[¶ 7] Similarly, the use of outlines or other visual assistance with jury instructions may be appropriate and helpful to a jury's understanding of the law.   Accordingly, there exists no general prohibition against the use of an easel or other visual aid during jury instructions when the visual aid is used for fairly and accurately explaining the law.   See State v. Corbin, 2000 ME 167, ¶ 10, 759 A.2d 727, 730.   When the court intends to make use of an easel or other implement, however, counsel should be consulted in advance of the instructions and the court should make the parties aware of the anticipated extent of the use.   Because the defendant was not given that opportunity in this case, no objection or suggestion regarding the use of the easel could be presented to the court prior to its use before the jury.   Had that occurred, the court, with input from counsel, might have determined an appropriate method for summarizing or outlining the defenses at issue, thus making a more balanced use of the easel.1

[¶ 8] The failure to do so was not, however, so prejudicial as to result in an injustice.   In fact, counsel did not note or object to the imbalance at the time of the final sidebar conference, nor does the record of the judge's words as he instructed the jury, both with and without the easel, demonstrate error.

[¶ 9] Because we look at the charge as a whole in determining whether a particular instruction was “highly prejudicial error tending to produce manifest injustice,” we conclude that the instructions overall were adequate to inform the jury of their roles and the governing law.  State v. Googins, 640 A.2d 1060, 1062 (Me.1994) (quotation omitted).   Specifically with regard to the court's review of the defenses, the judge's accurate reading of the defenses was sufficient to properly instruct the jury and did not result in an emphasis of the charges over the defenses.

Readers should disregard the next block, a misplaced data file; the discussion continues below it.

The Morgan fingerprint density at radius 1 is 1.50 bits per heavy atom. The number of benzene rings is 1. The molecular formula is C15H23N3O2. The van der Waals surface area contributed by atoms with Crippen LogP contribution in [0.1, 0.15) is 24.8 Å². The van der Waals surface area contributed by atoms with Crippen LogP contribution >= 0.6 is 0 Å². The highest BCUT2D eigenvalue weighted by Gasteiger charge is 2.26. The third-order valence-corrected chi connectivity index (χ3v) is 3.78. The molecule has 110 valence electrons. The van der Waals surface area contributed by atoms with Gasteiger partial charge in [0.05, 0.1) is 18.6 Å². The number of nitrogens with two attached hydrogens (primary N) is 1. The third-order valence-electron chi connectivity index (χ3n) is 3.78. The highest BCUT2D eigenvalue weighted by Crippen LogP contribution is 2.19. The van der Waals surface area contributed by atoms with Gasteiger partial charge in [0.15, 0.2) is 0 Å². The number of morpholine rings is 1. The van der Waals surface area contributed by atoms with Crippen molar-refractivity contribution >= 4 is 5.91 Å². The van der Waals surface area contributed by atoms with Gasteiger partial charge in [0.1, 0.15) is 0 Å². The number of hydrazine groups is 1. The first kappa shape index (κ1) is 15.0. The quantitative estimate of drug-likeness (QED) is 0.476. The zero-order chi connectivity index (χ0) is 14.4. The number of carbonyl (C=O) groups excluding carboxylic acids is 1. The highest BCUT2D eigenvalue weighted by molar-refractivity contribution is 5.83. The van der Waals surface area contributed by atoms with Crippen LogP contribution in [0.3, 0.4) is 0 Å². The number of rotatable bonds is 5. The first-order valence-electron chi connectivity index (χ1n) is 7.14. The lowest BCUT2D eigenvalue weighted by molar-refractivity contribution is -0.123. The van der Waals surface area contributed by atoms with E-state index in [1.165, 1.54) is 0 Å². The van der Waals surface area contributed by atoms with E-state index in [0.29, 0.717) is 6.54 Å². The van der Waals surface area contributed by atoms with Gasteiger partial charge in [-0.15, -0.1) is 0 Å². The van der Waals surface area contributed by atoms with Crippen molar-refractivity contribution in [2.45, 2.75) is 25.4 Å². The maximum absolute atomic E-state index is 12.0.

[¶ 10] Finally, Knox does not challenge the words written by the court on the easel.   If she did, our review of the use of the easel in this case would be limited because Knox did not object to the use of the easel and did not preserve the writings on the easel for appellate review.2

 [¶ 11] In sum, we conclude that there is no obstacle to the use of outlines or other visual aids when a court informs the parties in advance that it intends to use an easel, or other aid, to assist in instructing the jury, allows the parties an opportunity to comment on, or object to, their use, and provides instructions that, as a whole, are sufficient to provide a fair trial for the defendant.3  Here, although the process was less complete, the use of the easel did not so prejudice the defendant that she was unable to obtain a fair trial.

The entry is:

Judgment affirmed.


1.   It is helpful to remind jurors not to single out any one instruction and to consider each instruction of equal importance.   See Donald G. Alexander, Maine Jury Instruction Manual § 6-2 (4th ed. 2001).

2.   Preservation of those writings could have been accomplished by separately reading the easel's contents into the record after the jury left the courtroom, by taking a photograph of the easel, or by other appropriate method.

3.   The defendant could have requested written instructions in order to assist the jury.   See M.R.Crim. P. 30(b).  Such a request, at the conclusion of the instructions, could have obviated or reduced concerns about a balanced presentation of the charges and the defenses.